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Monday, January 23, 2006

Steadying the nerves

I was rung by two journalists yesterday asking me to comment on the circumstances of Mark Oaten's resignation as Liberal Democrat Home Affairs spokesperson. I declined both invitations on the basis that I did not wish to comment on an MP's private life. The second journalist tried to widen the issue to one of whether the media should be indulging in this sort of salacious exposé. As interesting as this debate would be it is my view that it is essentially a circular one that would generate more heat than light and so I declined to comment on that issue either.

The comment piece in today's Guardian sums up why this very sad episode is essentially a personal one, no matter what contradictions may exist between what Mark Oaten did and the image he sought to portray. It is his tragedy, not the party's:

The exposures in the News of the World certainly tell us something about Mr Oaten and definitely reveal something about our society. What they do not tell us - in spite of the inevitable jokes and cruel comments that will now crackle through the political world - is anything meaningful about the Liberal Democrats.

For those of us who have been members of the party during earlier scandals the conclusion of the editorial strikes a particular resonance. It reminds us that our cause is greater than any one individual and his/her qualities and failings. It also provides a compelling argument for the whole party picking itself up, dusting itself down and getting on with the job of campaigning for the principles and values that make us distinctive:

Lib Dems have no alternative but to try to hold their nerve and hope things will improve. This is not just a natural instinct but also a sensible strategy. The Lib Dems are a much more resilient and rooted party than their opponents - including in the media - like to portray them. They are much more than a protest party. People have not joined and voted for the Lib Dems in growing numbers over the last 20 years because they are cross with Labour or want to teach the Tories the errors of their ways. They have done so because they have come to believe in liberal democratic traditions, values and policies, and because they think this is a party that can deliver. There will inevitably be more doubts in more minds than usual about that this morning, but the Liberal Democrats will still be needed and still matter long after Mr Oaten's humiliations are forgotten.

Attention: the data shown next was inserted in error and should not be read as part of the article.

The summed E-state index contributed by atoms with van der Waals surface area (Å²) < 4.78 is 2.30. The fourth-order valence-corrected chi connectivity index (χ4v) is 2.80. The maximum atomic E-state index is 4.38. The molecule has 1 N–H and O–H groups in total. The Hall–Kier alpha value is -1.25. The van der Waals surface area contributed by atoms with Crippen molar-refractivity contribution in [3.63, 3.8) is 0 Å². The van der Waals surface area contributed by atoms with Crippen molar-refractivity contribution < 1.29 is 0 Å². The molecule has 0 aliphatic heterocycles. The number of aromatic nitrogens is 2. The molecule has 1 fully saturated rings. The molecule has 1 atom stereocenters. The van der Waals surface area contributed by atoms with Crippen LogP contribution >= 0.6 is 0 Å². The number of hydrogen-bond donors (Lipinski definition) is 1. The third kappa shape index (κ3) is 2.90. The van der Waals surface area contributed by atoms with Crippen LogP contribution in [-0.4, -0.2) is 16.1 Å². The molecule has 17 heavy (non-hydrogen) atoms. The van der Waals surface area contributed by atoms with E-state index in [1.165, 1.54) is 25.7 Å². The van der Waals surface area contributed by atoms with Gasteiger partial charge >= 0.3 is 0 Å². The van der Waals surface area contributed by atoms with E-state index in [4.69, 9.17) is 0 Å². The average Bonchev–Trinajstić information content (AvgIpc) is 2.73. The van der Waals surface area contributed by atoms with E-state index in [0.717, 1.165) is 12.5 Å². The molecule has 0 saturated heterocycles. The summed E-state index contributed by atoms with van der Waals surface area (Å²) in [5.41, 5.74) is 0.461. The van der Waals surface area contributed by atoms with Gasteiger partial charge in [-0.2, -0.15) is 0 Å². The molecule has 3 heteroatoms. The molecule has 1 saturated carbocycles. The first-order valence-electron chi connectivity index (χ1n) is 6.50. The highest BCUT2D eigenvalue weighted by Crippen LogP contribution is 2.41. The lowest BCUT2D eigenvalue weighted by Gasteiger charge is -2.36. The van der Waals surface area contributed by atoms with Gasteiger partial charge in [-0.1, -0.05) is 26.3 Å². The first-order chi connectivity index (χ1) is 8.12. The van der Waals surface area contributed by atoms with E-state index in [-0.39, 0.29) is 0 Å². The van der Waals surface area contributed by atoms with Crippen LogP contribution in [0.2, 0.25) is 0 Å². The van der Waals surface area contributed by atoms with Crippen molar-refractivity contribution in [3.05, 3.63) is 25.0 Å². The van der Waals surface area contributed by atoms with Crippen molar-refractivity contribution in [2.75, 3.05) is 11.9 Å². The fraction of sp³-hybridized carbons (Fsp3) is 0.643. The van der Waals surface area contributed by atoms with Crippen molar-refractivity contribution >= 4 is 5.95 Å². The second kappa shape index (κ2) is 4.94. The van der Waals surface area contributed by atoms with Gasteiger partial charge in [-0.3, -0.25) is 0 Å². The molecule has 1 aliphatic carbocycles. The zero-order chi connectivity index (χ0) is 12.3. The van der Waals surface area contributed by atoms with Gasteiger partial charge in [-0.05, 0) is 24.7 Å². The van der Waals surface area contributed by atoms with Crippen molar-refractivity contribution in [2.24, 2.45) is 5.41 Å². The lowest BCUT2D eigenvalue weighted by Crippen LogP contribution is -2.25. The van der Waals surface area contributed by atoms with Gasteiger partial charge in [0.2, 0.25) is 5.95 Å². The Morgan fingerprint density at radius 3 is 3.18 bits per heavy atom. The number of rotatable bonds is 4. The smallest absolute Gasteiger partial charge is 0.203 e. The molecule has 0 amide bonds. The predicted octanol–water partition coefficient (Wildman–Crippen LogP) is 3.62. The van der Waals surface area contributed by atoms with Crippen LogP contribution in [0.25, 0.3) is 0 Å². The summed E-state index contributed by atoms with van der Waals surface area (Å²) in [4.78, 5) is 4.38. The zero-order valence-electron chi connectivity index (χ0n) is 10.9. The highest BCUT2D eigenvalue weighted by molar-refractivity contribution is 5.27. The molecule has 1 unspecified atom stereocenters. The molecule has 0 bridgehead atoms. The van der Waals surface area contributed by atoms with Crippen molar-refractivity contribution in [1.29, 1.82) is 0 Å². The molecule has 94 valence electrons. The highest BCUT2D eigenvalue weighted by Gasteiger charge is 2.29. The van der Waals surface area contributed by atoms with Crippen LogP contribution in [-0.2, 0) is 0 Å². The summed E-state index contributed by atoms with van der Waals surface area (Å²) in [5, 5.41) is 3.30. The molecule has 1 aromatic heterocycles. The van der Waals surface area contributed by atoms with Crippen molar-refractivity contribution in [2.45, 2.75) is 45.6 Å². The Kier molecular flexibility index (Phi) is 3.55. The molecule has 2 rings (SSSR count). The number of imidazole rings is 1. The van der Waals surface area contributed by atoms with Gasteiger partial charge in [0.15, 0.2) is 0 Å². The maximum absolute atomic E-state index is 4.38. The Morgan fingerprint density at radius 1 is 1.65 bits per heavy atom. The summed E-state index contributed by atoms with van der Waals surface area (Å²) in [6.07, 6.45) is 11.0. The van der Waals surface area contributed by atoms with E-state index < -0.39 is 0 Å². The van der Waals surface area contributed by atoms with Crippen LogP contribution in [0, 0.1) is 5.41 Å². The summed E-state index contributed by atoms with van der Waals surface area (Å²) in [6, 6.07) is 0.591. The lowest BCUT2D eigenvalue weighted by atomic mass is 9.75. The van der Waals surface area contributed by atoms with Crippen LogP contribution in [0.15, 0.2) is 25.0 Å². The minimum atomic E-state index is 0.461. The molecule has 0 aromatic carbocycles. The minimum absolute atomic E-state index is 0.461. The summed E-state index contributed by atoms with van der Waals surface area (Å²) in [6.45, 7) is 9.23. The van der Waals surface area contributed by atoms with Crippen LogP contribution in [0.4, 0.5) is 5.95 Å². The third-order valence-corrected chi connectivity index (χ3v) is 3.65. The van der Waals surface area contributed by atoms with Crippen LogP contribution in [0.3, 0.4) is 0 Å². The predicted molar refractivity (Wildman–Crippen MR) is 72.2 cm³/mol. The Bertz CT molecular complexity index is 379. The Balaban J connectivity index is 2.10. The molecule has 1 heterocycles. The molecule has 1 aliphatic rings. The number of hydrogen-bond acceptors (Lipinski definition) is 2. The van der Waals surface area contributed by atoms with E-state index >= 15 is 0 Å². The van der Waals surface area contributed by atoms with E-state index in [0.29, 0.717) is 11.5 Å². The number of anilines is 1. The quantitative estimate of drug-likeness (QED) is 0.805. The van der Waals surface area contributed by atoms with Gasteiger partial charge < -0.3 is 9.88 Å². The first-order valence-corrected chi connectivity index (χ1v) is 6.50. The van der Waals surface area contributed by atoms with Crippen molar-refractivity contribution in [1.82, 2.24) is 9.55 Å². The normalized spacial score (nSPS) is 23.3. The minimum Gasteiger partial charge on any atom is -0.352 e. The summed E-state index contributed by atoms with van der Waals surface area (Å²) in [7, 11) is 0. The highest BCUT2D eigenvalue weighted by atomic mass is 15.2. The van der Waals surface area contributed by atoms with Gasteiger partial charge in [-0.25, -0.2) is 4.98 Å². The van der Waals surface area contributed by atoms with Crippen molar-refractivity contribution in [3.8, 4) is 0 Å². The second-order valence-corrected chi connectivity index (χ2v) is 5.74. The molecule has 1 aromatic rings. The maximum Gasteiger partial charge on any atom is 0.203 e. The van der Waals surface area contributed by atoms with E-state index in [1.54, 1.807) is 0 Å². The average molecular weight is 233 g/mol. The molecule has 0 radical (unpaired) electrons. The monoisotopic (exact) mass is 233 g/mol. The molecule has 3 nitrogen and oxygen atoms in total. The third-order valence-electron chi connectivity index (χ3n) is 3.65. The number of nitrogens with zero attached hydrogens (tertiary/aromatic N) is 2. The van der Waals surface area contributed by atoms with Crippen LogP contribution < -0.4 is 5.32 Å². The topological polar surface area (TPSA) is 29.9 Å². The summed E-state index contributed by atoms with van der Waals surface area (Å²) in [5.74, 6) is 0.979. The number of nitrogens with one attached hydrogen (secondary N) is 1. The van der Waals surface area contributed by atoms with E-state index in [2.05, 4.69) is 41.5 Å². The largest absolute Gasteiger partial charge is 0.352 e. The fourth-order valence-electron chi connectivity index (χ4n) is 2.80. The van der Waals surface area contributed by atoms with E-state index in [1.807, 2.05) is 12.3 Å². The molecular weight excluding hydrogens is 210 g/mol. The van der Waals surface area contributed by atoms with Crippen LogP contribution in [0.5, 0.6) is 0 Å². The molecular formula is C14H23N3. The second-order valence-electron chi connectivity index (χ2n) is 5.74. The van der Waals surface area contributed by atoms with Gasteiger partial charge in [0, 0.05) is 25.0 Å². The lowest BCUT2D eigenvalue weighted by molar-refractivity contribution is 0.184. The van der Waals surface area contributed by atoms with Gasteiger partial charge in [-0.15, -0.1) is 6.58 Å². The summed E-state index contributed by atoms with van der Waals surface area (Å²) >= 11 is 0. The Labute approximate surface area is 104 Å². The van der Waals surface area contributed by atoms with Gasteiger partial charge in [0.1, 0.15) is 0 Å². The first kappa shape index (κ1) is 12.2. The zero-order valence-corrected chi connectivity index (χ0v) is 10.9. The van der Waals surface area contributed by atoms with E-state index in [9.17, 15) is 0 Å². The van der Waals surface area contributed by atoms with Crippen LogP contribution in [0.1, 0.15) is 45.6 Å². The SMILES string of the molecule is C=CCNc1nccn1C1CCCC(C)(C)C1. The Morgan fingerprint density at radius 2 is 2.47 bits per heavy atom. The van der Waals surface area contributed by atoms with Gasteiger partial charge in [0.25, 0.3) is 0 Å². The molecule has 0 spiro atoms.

Home affairs spokesman who uses his family in his election campaigns and pays for sex with young men: why is this just a private matter and not an issue of hypocrisy, up for comment by the rest of us (and you).

If politicians kept their families out of their work and were honest with the voters, I'd agree with you. That doesn't really apply here, does it?

Do you read these forums:

I dont read those forums as I did not know they existed and nor do I intend to start. My view was that as Mark Oaten had resigned as Home Affairs Spokesperson it was now a matter for him to resolve his issues in private and it was not for me to judge him or to add to those problems by commenting on them. Hence, a private matter.
Would you take the same stance is Mark Oaten was a Labour or Tory MP? I probably think not.

Indeed…you were all too ready to comment on David Blunkett’s personal “tragedy” (in the words of Chris Holley) when he resigned back in November.
I look forward to you finding such a comment Martyn. My recollection is that Blunkett resigned as Home Secretary because he was accused of using his position to help his lover's nanny. That is within the realms of public interest and a substantially different issue to the lapse of judgement suffered by Mark Oaten in which the main consequences are personal.

If a Tory or Labour MP found themselves in exactly the same position as Mark Oaten I would take the same attitude, yes.
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